Process for Fryer

Daniel Bassett
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Falafel is a delicious meal but it takes a long time to make and because of this, having it in a food truck, and having it run efficiently, is nearly impossible. Our solution was to make a Falafel cart that automated the tedious tasks of making falafel. There are many steps in making falafel that could be easily automated to speed the production process. We would design a food cart that would takes these repeated tasked and automate them making a fast and efficient food cart that served fresh falafel. We split up the falafel making process into smaller jobs that had to be completed. We were given the frying job and more specifically we would automate the process of balling, frying, and flipping the falafel.

We felt that we could make an amazing food cart that could make fresh falafel with less time and human involvement. We would accomplish this by automatically extruding, frying and flipping the falafel. In the end we found the actual extruding process difficult to automate and over all not necessary for our cart. So the main thing that our group focused on was the Frying and flipping. We accomplished this by designing a series of frying baskets that all sat in the same tub of oil but could move independently. This would accomplish a few things but mainly making it so each falafel sandwich would be made separately so we knew each sandwich would get the same amount of falafel and they would all be cooked the same amount. One of the main challenges of this project was the create a good design for the basket and get all the friars to move independently. Along with the design challenges, it was very difficult to work in a small team that was a part of a much bigger group. Many things we did were thrown to the side because of the lack of communication with the other groups.


We had two main iterations of our project.

The first involved an extruder and one large basket. Very early on in the project, we felt that as much of the falafel production process should be automated as possible. This meant that in the beginning our group wanted to make and extruder. The extruder would we filled with pre made dough and then pushed into our shaper. Our falafel shaper was a spinning cylinder with falafel sized disks cut into them. The idea was that when the disk circled around, the compressed falafel dough would extrude into the disk cut out, and then as it spins, it would cut the dough off and drop it into the fryer. Another part of this iteration was the fryer. The fryer was one big fryer with one flipper. The flipper was basicly a basket  that pivoted when the falafel was cooked and flipped it onto the conveyor or whatever was the next step. We liked this design because it was simple and it could make a lot of falafel really fast.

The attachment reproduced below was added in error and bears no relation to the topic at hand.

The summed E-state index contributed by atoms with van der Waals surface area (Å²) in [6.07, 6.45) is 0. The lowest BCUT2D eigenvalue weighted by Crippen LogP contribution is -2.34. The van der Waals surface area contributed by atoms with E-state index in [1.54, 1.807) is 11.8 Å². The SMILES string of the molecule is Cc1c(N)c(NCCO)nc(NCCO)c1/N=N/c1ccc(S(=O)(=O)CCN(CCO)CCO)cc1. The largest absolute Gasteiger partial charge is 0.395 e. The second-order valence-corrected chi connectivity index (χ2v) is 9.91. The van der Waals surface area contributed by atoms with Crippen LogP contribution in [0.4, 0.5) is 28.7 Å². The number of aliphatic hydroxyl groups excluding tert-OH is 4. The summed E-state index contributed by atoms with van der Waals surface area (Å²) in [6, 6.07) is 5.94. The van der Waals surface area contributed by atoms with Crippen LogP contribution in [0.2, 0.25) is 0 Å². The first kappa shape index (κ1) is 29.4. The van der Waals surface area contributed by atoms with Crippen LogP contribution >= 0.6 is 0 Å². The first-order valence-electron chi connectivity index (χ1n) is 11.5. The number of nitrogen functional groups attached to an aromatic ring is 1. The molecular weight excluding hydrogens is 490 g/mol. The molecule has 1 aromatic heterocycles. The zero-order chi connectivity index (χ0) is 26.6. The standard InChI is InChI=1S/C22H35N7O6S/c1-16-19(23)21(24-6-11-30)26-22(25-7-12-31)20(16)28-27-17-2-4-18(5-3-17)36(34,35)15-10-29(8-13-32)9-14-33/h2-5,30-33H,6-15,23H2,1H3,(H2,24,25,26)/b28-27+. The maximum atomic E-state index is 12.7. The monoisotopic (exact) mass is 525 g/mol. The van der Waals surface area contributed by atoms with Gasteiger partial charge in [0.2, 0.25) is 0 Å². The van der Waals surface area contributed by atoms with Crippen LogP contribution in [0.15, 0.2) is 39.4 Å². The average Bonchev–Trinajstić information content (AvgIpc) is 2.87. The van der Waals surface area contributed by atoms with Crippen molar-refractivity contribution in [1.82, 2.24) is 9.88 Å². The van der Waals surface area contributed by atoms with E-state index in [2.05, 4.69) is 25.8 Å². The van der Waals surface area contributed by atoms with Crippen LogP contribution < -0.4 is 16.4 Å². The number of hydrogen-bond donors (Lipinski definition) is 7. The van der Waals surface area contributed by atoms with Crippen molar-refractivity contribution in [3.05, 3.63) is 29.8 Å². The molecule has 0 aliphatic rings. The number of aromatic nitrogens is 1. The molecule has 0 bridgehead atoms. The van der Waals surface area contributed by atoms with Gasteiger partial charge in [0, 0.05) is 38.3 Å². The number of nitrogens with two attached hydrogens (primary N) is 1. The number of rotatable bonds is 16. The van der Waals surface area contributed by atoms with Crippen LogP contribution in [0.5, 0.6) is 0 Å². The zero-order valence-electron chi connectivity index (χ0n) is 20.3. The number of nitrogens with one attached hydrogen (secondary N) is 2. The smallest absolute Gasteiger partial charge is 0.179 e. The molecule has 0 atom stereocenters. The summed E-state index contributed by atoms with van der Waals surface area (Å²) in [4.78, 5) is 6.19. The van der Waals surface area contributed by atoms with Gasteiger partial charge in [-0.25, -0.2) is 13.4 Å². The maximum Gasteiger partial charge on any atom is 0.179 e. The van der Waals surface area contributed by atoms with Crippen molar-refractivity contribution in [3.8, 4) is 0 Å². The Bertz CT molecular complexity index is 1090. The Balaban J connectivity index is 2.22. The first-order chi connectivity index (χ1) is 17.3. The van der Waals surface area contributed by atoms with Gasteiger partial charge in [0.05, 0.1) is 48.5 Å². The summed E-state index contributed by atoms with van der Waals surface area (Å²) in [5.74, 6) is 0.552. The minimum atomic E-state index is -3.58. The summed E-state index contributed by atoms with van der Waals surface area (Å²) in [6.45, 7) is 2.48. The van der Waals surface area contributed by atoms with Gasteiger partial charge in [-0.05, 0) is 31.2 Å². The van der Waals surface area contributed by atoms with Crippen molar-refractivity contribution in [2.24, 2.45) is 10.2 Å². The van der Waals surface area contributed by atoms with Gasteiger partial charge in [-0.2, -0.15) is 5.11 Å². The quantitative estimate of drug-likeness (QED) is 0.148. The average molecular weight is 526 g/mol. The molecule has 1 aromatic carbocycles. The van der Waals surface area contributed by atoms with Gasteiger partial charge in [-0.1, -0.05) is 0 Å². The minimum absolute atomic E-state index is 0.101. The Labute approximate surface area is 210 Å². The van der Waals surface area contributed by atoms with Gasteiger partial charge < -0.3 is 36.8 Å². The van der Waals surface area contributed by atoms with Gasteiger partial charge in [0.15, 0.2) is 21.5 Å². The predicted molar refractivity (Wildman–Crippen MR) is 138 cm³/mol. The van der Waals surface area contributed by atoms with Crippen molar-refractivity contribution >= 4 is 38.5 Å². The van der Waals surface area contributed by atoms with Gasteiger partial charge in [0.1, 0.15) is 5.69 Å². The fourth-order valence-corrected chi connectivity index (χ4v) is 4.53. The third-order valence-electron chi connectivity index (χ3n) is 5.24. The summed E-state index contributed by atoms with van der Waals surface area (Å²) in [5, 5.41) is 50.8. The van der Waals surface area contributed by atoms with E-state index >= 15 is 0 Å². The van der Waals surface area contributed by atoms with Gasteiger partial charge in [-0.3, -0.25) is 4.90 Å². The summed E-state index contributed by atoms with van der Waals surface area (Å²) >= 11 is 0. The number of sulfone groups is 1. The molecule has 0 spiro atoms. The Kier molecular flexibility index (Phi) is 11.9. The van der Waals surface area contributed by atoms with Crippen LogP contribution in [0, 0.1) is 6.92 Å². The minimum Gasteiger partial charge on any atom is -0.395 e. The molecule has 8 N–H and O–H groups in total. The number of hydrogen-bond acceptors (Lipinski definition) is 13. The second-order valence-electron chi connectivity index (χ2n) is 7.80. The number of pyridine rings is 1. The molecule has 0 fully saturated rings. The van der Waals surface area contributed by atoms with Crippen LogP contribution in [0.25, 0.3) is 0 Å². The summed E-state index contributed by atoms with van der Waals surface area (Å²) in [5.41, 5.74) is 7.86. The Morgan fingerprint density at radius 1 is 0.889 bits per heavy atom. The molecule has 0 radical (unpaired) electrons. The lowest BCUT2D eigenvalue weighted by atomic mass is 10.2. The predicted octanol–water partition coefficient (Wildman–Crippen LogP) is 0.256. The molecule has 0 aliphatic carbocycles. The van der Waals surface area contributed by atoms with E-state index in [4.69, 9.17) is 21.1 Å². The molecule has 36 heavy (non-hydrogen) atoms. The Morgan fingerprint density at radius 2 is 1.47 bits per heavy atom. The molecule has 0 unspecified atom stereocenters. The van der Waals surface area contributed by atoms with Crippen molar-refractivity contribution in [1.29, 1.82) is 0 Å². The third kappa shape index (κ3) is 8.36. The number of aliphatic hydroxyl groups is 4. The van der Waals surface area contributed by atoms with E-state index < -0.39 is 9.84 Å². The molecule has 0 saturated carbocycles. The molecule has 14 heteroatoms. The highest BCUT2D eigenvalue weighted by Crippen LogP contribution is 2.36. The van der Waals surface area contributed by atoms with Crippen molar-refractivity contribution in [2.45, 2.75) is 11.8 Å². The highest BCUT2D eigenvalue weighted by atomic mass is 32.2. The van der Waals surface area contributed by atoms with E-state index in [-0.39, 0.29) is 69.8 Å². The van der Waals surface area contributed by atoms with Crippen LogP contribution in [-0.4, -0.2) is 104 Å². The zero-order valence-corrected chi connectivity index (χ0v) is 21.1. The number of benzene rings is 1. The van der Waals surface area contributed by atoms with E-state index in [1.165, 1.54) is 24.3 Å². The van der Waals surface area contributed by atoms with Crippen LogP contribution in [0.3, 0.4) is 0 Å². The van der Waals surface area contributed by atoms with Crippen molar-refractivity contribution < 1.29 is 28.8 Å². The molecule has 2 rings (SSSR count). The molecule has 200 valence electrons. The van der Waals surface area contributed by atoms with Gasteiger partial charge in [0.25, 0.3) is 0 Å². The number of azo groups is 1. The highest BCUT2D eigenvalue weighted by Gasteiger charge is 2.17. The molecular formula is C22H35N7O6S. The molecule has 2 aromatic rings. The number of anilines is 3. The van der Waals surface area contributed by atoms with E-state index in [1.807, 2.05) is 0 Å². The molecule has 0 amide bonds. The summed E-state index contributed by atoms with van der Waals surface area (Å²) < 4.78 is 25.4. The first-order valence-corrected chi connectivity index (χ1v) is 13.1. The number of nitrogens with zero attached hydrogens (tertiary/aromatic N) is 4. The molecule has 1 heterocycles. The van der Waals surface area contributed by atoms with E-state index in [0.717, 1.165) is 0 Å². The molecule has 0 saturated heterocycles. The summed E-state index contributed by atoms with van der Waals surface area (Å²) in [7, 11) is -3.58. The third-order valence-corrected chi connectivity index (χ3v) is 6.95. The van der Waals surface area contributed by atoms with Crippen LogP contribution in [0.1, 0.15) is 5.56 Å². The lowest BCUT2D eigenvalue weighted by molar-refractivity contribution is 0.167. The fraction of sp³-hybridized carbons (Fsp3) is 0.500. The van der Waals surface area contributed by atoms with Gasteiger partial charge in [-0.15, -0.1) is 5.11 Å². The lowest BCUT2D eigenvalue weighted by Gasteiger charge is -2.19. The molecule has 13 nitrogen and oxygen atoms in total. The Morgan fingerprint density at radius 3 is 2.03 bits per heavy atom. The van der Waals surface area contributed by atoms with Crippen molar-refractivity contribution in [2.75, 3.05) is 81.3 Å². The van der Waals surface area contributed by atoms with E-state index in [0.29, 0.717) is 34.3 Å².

Our next and final iteration had no extruder and multiple baskets. After a lot of talking with our group and other groups, we felt that an extruder was not necessary. It was hard to make, might destroy the dough, and over all not necessary. At this point in the design, we had already decided that there were would to at least be a few people working at the cart, and it would be very easy for one of them to either ball the dough, or put pre balled dough into the fryers. Also in this iteration, we also added multiple baskets. This was done so that each falafel sandwich was made separately. We did this so that we did not have to stockpile falafel and that each sandwich would get the same amount. The challenge of this is that each basket had to pivot separately and keep track of its own time. At the end of the project, we have a working quarter scale model of our fryer. It has multiple baskets that all pivot separately and dump into our funnel that bring all the falafel into one point before being dropped onto the conveyor.